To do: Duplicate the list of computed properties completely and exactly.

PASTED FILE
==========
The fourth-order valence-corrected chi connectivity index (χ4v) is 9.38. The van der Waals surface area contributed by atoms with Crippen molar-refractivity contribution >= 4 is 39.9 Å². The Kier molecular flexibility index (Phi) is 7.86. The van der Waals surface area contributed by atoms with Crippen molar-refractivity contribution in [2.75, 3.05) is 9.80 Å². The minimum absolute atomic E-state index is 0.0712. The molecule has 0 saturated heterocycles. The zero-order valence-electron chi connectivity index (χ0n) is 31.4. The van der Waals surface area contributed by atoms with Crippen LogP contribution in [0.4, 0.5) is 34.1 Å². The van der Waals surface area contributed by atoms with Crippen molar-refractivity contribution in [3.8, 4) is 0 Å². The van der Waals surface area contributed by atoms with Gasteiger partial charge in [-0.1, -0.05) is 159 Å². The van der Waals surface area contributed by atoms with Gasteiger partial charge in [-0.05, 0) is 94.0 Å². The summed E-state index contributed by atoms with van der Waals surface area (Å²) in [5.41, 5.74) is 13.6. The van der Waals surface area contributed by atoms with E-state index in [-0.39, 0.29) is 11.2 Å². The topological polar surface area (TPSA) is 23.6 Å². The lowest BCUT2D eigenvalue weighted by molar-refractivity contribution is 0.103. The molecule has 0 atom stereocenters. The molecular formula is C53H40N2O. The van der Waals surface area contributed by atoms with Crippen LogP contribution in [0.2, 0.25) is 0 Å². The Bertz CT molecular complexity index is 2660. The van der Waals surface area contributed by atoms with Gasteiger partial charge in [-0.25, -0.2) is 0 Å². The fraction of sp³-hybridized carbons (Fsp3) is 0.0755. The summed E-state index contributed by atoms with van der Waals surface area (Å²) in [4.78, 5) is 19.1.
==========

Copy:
The fourth-order valence-corrected chi connectivity index (χ4v) is 9.38. The van der Waals surface area contributed by atoms with Crippen molar-refractivity contribution >= 4 is 39.9 Å². The Kier molecular flexibility index (Phi) is 7.86. The van der Waals surface area contributed by atoms with Crippen molar-refractivity contribution in [2.75, 3.05) is 9.80 Å². The minimum absolute atomic E-state index is 0.0712. The molecule has 0 saturated heterocycles. The zero-order valence-electron chi connectivity index (χ0n) is 31.4. The van der Waals surface area contributed by atoms with Crippen LogP contribution in [0.4, 0.5) is 34.1 Å². The van der Waals surface area contributed by atoms with Crippen molar-refractivity contribution in [3.8, 4) is 0 Å². The van der Waals surface area contributed by atoms with Gasteiger partial charge in [-0.1, -0.05) is 159 Å². The van der Waals surface area contributed by atoms with Gasteiger partial charge in [-0.05, 0) is 94.0 Å². The summed E-state index contributed by atoms with van der Waals surface area (Å²) in [5.41, 5.74) is 13.6. The van der Waals surface area contributed by atoms with E-state index in [-0.39, 0.29) is 11.2 Å². The topological polar surface area (TPSA) is 23.6 Å². The lowest BCUT2D eigenvalue weighted by molar-refractivity contribution is 0.103. The molecule has 0 atom stereocenters. The molecular formula is C53H40N2O. The van der Waals surface area contributed by atoms with Crippen LogP contribution in [0.2, 0.25) is 0 Å². The Bertz CT molecular complexity index is 2660. The van der Waals surface area contributed by atoms with Gasteiger partial charge in [-0.25, -0.2) is 0 Å². The fraction of sp³-hybridized carbons (Fsp3) is 0.0755. The summed E-state index contributed by atoms with van der Waals surface area (Å²) in [4.78, 5) is 19.1.